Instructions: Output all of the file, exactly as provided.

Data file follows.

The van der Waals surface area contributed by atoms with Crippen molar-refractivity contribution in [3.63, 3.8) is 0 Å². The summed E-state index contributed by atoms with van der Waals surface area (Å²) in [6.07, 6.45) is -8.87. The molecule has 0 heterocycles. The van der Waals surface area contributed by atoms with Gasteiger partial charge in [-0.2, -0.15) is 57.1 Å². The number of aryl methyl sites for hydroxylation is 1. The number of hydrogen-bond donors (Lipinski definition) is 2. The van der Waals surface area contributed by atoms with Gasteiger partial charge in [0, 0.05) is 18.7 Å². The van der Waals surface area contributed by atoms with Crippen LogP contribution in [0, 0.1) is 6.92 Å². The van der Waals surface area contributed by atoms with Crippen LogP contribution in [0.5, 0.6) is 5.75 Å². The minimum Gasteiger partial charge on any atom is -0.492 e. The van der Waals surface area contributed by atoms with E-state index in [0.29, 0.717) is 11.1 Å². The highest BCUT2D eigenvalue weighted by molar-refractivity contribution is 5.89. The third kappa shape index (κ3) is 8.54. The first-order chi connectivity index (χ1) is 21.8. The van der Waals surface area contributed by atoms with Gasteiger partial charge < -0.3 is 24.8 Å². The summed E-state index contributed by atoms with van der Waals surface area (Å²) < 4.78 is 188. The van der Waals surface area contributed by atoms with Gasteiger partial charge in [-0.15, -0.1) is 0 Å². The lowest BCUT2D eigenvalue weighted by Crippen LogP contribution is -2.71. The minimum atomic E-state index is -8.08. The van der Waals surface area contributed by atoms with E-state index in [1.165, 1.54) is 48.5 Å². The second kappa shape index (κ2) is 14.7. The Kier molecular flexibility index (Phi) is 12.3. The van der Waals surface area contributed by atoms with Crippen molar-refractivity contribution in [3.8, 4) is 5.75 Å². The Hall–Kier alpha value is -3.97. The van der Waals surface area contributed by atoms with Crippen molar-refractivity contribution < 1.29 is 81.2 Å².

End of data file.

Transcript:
The van der Waals surface area contributed by atoms with Crippen molar-refractivity contribution in [3.63, 3.8) is 0 Å². The summed E-state index contributed by atoms with van der Waals surface area (Å²) in [6.07, 6.45) is -8.87. The molecule has 0 heterocycles. The van der Waals surface area contributed by atoms with Gasteiger partial charge in [-0.2, -0.15) is 57.1 Å². The number of aryl methyl sites for hydroxylation is 1. The number of hydrogen-bond donors (Lipinski definition) is 2. The van der Waals surface area contributed by atoms with Gasteiger partial charge in [0, 0.05) is 18.7 Å². The van der Waals surface area contributed by atoms with Crippen LogP contribution in [0, 0.1) is 6.92 Å². The van der Waals surface area contributed by atoms with Crippen LogP contribution in [0.5, 0.6) is 5.75 Å². The minimum Gasteiger partial charge on any atom is -0.492 e. The van der Waals surface area contributed by atoms with E-state index in [0.29, 0.717) is 11.1 Å². The highest BCUT2D eigenvalue weighted by molar-refractivity contribution is 5.89. The third kappa shape index (κ3) is 8.54. The first-order chi connectivity index (χ1) is 21.8. The van der Waals surface area contributed by atoms with Gasteiger partial charge < -0.3 is 24.8 Å². The summed E-state index contributed by atoms with van der Waals surface area (Å²) < 4.78 is 188. The van der Waals surface area contributed by atoms with Gasteiger partial charge in [-0.15, -0.1) is 0 Å². The lowest BCUT2D eigenvalue weighted by Crippen LogP contribution is -2.71. The minimum atomic E-state index is -8.08. The van der Waals surface area contributed by atoms with E-state index in [1.165, 1.54) is 48.5 Å². The second kappa shape index (κ2) is 14.7. The Kier molecular flexibility index (Phi) is 12.3. The van der Waals surface area contributed by atoms with Crippen molar-refractivity contribution in [3.8, 4) is 5.75 Å². The Hall–Kier alpha value is -3.97. The van der Waals surface area contributed by atoms with Crippen molar-refractivity contribution < 1.29 is 81.2 Å².